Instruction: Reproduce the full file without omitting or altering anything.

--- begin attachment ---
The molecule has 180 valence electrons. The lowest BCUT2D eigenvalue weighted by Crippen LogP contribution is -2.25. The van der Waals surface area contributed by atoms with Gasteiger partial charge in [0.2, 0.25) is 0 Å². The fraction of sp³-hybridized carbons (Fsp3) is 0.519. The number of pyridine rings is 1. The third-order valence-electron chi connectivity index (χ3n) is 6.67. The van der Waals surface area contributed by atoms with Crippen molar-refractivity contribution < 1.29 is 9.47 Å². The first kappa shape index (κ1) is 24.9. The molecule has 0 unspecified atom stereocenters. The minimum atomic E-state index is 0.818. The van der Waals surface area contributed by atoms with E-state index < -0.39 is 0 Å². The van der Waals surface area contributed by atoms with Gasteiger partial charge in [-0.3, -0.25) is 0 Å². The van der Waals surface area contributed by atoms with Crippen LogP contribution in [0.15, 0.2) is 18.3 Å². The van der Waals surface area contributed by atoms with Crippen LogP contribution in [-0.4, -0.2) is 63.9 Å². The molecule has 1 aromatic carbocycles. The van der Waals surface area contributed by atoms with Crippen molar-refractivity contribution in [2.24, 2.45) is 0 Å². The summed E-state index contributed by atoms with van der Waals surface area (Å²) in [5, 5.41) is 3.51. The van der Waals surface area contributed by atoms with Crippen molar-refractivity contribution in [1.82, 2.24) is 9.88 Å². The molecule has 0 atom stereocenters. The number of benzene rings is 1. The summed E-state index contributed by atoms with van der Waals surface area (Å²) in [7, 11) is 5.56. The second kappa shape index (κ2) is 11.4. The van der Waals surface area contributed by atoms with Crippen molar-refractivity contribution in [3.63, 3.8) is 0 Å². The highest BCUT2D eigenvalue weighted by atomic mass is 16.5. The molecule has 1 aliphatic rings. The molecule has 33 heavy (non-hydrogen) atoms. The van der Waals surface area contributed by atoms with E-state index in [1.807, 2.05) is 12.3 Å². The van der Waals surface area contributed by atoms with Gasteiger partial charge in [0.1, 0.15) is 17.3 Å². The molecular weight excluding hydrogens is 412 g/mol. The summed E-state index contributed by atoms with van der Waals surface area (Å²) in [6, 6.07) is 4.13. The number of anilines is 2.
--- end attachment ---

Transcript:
The molecule has 180 valence electrons. The lowest BCUT2D eigenvalue weighted by Crippen LogP contribution is -2.25. The van der Waals surface area contributed by atoms with Gasteiger partial charge in [0.2, 0.25) is 0 Å². The fraction of sp³-hybridized carbons (Fsp3) is 0.519. The number of pyridine rings is 1. The third-order valence-electron chi connectivity index (χ3n) is 6.67. The van der Waals surface area contributed by atoms with Crippen molar-refractivity contribution < 1.29 is 9.47 Å². The first kappa shape index (κ1) is 24.9. The molecule has 0 unspecified atom stereocenters. The minimum atomic E-state index is 0.818. The van der Waals surface area contributed by atoms with E-state index < -0.39 is 0 Å². The van der Waals surface area contributed by atoms with Gasteiger partial charge in [-0.3, -0.25) is 0 Å². The van der Waals surface area contributed by atoms with Crippen LogP contribution in [0.15, 0.2) is 18.3 Å². The van der Waals surface area contributed by atoms with Crippen LogP contribution in [-0.4, -0.2) is 63.9 Å². The molecule has 1 aromatic carbocycles. The van der Waals surface area contributed by atoms with Crippen molar-refractivity contribution in [2.24, 2.45) is 0 Å². The summed E-state index contributed by atoms with van der Waals surface area (Å²) in [5, 5.41) is 3.51. The van der Waals surface area contributed by atoms with Crippen molar-refractivity contribution in [1.82, 2.24) is 9.88 Å². The molecule has 0 atom stereocenters. The number of benzene rings is 1. The summed E-state index contributed by atoms with van der Waals surface area (Å²) in [7, 11) is 5.56. The second kappa shape index (κ2) is 11.4. The van der Waals surface area contributed by atoms with Crippen molar-refractivity contribution in [3.63, 3.8) is 0 Å². The highest BCUT2D eigenvalue weighted by atomic mass is 16.5. The molecule has 1 aliphatic rings. The molecule has 33 heavy (non-hydrogen) atoms. The van der Waals surface area contributed by atoms with E-state index in [1.807, 2.05) is 12.3 Å². The van der Waals surface area contributed by atoms with Gasteiger partial charge in [0.1, 0.15) is 17.3 Å². The molecular weight excluding hydrogens is 412 g/mol. The summed E-state index contributed by atoms with van der Waals surface area (Å²) in [6, 6.07) is 4.13. The number of anilines is 2.